re: I recently "downgraded"
XGA 1024x768 was a standard IBM computer display, particularly with built in hardware processing to offload video processing from the CPU. Using that hardware processing, could be a cheap option for plasma displays, that appear to have been mainly made for the US market.
Plasma displays may not to be made with square pixels. So most non-square pixel plasma displays need to use additional processing as well as the 4:3 'scaler' that has been built into all digital receivers.
Divide 1024x768 by 256 and you get 4x3, obviously not a 16:9 display if the pixels are square.
The "apparently square pixels" cannot be square they must be rectangular - wider than their height in the ratio 4:3, to produce an actual 16:9 display
For a non-square pixel display, a full 1920x1080 video being received would generally be transformed from 1920 by 4:3 into 1440 in each line, to change square pixels to display on the rectangular pixel display.
Except that the UK transmissions on DVB-T/S are now generally compressed by the 4:3 scaler to reduce 1920x1080 to 1440x1080 etc - so such a compressed picture displays without processing if the pixels are displayed 4:3 shape rather than square.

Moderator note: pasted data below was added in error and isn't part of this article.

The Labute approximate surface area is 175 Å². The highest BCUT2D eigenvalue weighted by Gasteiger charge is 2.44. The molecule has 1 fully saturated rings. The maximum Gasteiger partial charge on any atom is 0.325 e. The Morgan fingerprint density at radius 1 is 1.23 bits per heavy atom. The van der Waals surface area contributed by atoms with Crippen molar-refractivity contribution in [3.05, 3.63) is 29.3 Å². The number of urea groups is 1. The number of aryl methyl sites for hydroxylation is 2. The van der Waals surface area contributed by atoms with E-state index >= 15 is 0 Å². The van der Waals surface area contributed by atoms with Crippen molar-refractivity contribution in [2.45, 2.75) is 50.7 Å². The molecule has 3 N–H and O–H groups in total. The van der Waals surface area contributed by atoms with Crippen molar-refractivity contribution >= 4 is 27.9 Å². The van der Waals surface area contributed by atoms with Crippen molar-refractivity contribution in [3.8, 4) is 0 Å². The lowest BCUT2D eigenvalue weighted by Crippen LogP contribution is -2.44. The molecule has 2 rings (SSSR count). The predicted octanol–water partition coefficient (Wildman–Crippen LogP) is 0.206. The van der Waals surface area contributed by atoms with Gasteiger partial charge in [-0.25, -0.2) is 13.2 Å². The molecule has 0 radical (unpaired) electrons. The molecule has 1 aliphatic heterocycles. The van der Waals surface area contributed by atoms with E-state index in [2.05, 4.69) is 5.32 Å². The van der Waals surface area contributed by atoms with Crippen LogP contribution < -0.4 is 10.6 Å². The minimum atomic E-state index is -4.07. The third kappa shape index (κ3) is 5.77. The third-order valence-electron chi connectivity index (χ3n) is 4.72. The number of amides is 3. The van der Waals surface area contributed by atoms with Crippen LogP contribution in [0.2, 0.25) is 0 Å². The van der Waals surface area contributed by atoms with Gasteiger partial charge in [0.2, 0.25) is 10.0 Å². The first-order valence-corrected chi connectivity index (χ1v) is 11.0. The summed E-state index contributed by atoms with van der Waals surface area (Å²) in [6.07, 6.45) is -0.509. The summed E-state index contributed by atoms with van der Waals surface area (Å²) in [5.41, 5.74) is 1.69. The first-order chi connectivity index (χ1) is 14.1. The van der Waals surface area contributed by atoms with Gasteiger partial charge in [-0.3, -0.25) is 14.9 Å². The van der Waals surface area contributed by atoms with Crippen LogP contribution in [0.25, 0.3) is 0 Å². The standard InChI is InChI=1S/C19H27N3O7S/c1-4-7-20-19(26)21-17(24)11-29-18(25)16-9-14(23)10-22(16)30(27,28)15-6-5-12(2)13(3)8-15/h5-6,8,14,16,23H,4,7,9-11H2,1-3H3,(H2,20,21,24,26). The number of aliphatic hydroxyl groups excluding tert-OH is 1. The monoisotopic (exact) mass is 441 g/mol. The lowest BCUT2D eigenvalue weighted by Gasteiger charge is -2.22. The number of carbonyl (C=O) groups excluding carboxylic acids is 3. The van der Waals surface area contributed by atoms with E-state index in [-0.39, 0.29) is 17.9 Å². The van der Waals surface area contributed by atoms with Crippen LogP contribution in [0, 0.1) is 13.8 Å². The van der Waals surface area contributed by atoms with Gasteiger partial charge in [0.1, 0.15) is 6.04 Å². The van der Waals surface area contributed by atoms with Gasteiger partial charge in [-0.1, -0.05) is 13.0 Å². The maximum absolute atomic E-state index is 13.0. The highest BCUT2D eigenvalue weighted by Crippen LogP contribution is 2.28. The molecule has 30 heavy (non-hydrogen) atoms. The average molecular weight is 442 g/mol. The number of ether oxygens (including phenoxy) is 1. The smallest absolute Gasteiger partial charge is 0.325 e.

So generally the 1024x768 plasma display does not have to rescale the pixel dimensions, for UK HDTV.
That leaves the built in processing to resize the picture, from 1440x1080 to 1024x768 - which is the same reduction in each dimension: (1024/1440)*1080=768 Rather than being done by a CPU this could be done by the cheap old hardware that was made for the IBM XGA displays.
Compared to very early plasma displays that sometimes had to process broadcasts with three picture transforms, this 1024x768 plasma display is generally performing one resizing transformation, in order to reduce definition by about 30%, which should be noticeable. Depends what you are watching, at what distance, and all the other qualifications. You would probably notice a difference between your old 1920x1080 LCD-TV and the new 1024x768 plasma-TV if watching a Blu-ray 1080p video.
However the better colour of new plasma display, compared to an old LCD display, is probably more satisfying for the moment, until the plasma display deteriorates with age.